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When Nexon brought its free-to-play MapleStory online game to the U.S. in 2005, everyone shook their heads. Everybody was skeptical that American gamers would pay for virtual goods in online games, a business model that Nexon had pioneered in South Korea.

But the skeptics have been proven wrong. Nexon announced today that more than a million players in the U.S. have purchased virtual items via microtransactions in the U.S. version of MapleStory. That’s roughly 14 percent of the total 7 million registered players of the game — a very healthy percentage for a free-to-play game.

Years ago, no one had proven that users would bother to pay if they could get a lot of content for free. In Asia, free-to-play was the only viable model because there was so much piracy of disk-based games.

“People thought that it would only work in Asia,” said Min Kim, vice president of marketing at Nexon America, in an interview. He was around before the first virtual goods customer came aboard in the U.S. “They thought we were crazy.”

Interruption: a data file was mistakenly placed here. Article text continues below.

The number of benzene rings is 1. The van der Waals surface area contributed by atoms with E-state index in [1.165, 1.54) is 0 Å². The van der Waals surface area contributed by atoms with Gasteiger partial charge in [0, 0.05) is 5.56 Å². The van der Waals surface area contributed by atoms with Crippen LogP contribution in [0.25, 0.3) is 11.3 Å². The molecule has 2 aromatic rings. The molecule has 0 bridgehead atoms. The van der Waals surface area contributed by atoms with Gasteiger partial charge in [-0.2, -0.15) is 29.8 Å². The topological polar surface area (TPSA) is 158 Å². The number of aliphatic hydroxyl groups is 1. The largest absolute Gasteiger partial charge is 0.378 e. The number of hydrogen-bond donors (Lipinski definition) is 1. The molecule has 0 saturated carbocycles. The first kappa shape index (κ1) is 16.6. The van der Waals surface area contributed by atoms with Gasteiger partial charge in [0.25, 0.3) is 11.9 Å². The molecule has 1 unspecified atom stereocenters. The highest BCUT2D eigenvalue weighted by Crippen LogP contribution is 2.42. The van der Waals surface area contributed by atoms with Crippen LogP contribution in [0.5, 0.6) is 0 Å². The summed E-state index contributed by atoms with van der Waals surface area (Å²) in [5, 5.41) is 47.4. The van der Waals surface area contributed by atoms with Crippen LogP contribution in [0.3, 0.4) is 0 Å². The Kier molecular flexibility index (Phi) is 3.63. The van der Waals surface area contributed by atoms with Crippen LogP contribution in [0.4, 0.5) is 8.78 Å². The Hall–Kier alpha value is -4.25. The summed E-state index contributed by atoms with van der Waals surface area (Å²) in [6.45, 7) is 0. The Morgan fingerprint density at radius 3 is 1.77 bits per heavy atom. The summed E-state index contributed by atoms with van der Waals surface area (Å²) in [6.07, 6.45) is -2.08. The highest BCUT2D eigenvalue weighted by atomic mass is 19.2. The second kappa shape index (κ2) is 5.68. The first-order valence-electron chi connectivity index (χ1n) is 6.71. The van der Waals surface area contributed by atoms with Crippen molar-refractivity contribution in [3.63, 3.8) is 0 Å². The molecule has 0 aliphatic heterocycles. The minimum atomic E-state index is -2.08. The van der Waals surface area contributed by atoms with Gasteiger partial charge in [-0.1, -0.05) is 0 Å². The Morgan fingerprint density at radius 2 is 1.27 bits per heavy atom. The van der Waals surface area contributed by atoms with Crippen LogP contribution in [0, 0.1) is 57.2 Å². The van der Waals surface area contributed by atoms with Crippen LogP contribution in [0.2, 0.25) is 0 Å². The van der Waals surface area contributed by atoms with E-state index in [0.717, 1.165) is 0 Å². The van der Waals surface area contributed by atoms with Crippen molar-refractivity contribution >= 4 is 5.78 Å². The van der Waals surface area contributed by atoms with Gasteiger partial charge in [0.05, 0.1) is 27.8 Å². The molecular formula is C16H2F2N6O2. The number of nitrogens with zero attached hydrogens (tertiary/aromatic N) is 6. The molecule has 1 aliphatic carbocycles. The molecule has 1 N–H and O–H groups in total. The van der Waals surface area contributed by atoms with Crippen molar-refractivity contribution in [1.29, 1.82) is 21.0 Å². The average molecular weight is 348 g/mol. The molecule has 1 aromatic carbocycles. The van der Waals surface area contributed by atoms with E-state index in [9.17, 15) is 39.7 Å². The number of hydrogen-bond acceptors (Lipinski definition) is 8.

Eventually, gamers realized that paying microtransactions for virtual goods that didn’t exist in the real world had precedent. Gamers put quarters into arcade machines, bought music online, or paid money to watch a movie. Now, a younger set of gamers — dubbed digital natives — has no qualms about paying for a virtual good in a game versus buying a disk-based game, Kim said. Typical items in the game are under $1.

Other game companies have picked up the torch in the past two years. Zynga has paved the path for virtual goods on Facebook, where many of the gamers are older and female. That’s a part of the paying audience that Kim didn’t anticipate. Virtual goods sales are expected to generate $1.6 billion in revenues in the U.S., according to market researcher Inside Network.

Now, Nexon is investing heavily so that it’s brand of games — with large downloadable files and lots of story-rich content — don’t get surpassed by either mobile games or Facebook games.

The company recently introduced Big Bang, a series of major updates to the game that entirely revamp the game world, much like Blizzard Entertainment has done with its World of Warcraft: Cataclysm expansion.

Worldwide, MapleStory has more than 95 million registered users who play its colorful, two-dimensional game that scrolls from side to side. They can customize their avatars, or virtual characters, with hair, clothing pets, and weapons.

To celebrate its millionth shopper, Nexon is rewarding all of its past shoppers with rewards of NX, the virtual currency used to purchase items in its games.

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